Although cinematographer William C. Mellor was not nominated for his work on this film, the compositions of staging and movement on the screen are sublime in The Naked Spur. This is one of those films in which the movement proceeds so smoothly and adeptly that makes the cinematography too easy to be taken for granted. The stills featured with this review do not do justice to the visual artistry of this film, even as it is enhanced by filming on location in the San Juan Mountains and Durango, Colorado. The Naked Spur is one of a number of classic films that has been recognized for its artistic merit as being culturally, historically, or aesthetically significant that was added to the United States National Film Registry in 1997. The Naked Spur stands as a seminal western and a fascinating rumination into greed and redemption.
3D Rating: NA
The Naked Spur appears on Blu-ray (at long last!) in its original 1:37.1 screen aspect ratio. This transfer is a revelation since every earlier rendition on home video has suffered from poor contrasts and color as well as registration errors baked in from the original three-strip technicolor. The clarity of the screen images is sublime, with nice fine detail perceptible as well as gradations of depth in shadows and blacks. Colors appear faithful and true to a three-strip technicolor feature produced in 1952. The visual splendor of this feature is certainly enhanced by the location filming in Durango, Colorado and the beautiful San Juan Mountains.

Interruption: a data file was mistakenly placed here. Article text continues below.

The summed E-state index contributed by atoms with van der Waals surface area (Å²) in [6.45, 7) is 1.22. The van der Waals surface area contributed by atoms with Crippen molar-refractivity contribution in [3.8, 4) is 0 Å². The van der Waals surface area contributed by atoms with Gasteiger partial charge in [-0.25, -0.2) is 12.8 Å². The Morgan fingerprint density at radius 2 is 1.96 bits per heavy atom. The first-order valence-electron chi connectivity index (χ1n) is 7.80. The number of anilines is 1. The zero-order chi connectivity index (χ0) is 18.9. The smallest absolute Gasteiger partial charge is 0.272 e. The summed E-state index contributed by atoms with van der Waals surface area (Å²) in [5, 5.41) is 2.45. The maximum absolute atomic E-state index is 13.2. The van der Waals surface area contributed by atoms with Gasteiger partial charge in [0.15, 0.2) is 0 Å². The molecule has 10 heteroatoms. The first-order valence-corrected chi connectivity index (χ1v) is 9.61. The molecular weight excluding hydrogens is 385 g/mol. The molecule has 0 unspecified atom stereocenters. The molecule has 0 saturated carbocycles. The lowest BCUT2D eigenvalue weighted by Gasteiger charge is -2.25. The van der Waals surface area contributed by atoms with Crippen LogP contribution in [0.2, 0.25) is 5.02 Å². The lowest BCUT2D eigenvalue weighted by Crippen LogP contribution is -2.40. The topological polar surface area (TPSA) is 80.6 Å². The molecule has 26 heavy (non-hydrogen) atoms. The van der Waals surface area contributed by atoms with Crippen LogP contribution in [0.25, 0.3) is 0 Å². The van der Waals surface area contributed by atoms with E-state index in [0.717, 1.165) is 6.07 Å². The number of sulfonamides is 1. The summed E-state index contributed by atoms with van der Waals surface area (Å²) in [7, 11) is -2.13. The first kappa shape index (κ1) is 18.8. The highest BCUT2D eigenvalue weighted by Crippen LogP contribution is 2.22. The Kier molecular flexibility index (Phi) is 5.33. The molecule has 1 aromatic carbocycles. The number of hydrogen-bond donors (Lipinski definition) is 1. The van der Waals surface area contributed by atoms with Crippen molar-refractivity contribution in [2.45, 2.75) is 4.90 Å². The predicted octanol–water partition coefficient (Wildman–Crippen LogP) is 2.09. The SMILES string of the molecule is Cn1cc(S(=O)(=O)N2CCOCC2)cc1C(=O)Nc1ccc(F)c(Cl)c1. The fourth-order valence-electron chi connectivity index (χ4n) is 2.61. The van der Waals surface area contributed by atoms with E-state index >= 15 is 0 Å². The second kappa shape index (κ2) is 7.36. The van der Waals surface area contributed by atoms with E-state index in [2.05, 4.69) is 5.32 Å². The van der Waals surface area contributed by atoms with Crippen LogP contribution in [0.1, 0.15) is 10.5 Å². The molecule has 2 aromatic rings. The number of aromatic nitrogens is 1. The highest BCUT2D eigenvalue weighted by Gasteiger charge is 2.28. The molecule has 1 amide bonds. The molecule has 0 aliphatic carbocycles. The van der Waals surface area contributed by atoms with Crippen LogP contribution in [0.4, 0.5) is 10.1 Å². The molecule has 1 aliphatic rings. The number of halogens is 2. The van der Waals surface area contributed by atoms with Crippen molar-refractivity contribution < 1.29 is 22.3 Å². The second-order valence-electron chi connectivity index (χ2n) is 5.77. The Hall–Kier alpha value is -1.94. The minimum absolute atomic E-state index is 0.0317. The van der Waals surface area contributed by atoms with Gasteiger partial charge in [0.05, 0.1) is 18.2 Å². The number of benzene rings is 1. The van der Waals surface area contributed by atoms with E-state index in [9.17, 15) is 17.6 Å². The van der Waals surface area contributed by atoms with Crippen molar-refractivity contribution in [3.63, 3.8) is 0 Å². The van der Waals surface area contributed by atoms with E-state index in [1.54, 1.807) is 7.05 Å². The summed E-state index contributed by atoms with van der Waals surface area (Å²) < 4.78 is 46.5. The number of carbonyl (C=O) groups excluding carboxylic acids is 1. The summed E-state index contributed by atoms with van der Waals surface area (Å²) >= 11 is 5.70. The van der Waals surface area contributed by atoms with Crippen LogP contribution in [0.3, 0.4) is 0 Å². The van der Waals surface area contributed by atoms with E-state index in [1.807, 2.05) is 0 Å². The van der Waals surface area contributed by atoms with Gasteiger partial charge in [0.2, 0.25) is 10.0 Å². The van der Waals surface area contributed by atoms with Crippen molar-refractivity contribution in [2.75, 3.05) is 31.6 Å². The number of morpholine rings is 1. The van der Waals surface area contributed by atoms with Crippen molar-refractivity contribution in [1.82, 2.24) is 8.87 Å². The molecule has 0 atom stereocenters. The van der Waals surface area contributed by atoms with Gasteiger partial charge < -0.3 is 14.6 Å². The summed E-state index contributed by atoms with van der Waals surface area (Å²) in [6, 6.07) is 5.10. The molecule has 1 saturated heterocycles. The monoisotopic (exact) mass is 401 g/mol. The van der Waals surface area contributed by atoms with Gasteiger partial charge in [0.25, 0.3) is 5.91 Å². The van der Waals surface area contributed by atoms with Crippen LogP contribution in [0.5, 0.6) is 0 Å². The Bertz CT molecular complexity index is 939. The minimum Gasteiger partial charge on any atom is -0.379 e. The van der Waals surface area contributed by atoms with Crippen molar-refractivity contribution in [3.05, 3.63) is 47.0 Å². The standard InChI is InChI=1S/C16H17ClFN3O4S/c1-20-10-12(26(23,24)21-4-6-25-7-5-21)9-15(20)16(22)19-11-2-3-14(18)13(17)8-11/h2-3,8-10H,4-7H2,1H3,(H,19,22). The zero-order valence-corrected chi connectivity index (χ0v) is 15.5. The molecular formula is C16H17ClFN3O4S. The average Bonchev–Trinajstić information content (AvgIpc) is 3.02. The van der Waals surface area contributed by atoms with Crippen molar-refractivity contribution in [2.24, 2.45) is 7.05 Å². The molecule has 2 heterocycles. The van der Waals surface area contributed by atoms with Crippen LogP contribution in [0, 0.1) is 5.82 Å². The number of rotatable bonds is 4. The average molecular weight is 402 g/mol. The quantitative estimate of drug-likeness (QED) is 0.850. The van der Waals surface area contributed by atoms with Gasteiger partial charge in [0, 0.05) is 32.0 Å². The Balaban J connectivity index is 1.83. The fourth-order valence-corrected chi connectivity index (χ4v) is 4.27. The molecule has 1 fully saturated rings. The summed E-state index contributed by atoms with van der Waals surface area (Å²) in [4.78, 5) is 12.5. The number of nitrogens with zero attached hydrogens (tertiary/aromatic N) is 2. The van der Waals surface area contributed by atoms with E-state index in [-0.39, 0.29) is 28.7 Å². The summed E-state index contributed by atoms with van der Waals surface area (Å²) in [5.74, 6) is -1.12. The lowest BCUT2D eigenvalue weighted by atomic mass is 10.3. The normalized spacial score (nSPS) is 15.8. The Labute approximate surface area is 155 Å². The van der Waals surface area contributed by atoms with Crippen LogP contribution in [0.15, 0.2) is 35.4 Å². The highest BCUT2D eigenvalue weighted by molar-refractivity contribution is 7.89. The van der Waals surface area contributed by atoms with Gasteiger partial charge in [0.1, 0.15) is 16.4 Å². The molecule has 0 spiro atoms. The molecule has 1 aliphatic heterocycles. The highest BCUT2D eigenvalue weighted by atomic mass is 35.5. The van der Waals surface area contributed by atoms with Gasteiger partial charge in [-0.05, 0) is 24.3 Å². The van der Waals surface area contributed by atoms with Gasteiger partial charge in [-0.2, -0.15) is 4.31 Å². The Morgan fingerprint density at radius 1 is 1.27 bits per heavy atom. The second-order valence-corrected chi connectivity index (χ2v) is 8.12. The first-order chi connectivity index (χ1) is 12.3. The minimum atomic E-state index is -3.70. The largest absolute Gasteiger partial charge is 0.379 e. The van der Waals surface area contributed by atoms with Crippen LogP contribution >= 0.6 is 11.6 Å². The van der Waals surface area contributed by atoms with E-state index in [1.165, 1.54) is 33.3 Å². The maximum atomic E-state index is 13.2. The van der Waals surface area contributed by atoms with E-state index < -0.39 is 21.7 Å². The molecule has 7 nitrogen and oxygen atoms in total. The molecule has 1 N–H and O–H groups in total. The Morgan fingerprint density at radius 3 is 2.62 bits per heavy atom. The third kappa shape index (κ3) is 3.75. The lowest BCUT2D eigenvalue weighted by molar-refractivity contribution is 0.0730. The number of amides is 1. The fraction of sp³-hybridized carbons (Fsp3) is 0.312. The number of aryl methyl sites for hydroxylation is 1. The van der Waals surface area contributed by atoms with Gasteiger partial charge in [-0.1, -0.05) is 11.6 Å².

The default audio is English DTS-HD 2.0 mono. There is surprising dynamic range packed into this seemingly modest audio with gunfire carrying some punch to it. Dialogue is always crisp and clear over music, sound effects, and the occasional sounds of running water.
Special Features: 2/5
Special features include the following:
Things We Can Do Without(8:50)(SD): A Pete Smith novelty short from 1953 narrated by a Smith named Pete.
Little Johnny Jet(7:04)(HD): An MGM cartoon from 1953 directed by Tex Avery.
Theatrical Trailer(2:44)(SD): An original theatrical trailer for The Naked Spur from 1952.
The short films included on this disc were released later in the year than the feature film, but do represent what you might have seen if you watched this film in a movie theater in late 1953.
I always appreciate whenever Warner Brothers supplements their classic features(this one from MGM) with a “Night At The Movies” approach which includes short films that might have been seen with the feature film at the time of its release. Studios should do this with every classic film if they also have ownership of, or can license, the relevant short films. It is always a glaring error when studios fail to port these shorts over to Blu-ray when they were included originally on the DVD. (Objective, Burma! is a good example of this failing.) Note to studios: please continue to include these classic film shorts with the feature films whenever possible.
The Naked Spur is an excellent western actually filmed on location with a fine cast of actors at the top of their game. The Naked Spur has never looked better on home video than it does on this Blu-ray disc, and the film shorts from the same era which are included as special features are a nice touch. If you like this film, the other 6 collaborations between director Anthony Mann and Jimmy Stewart(4 of which are also westerns) are highly recommended as well.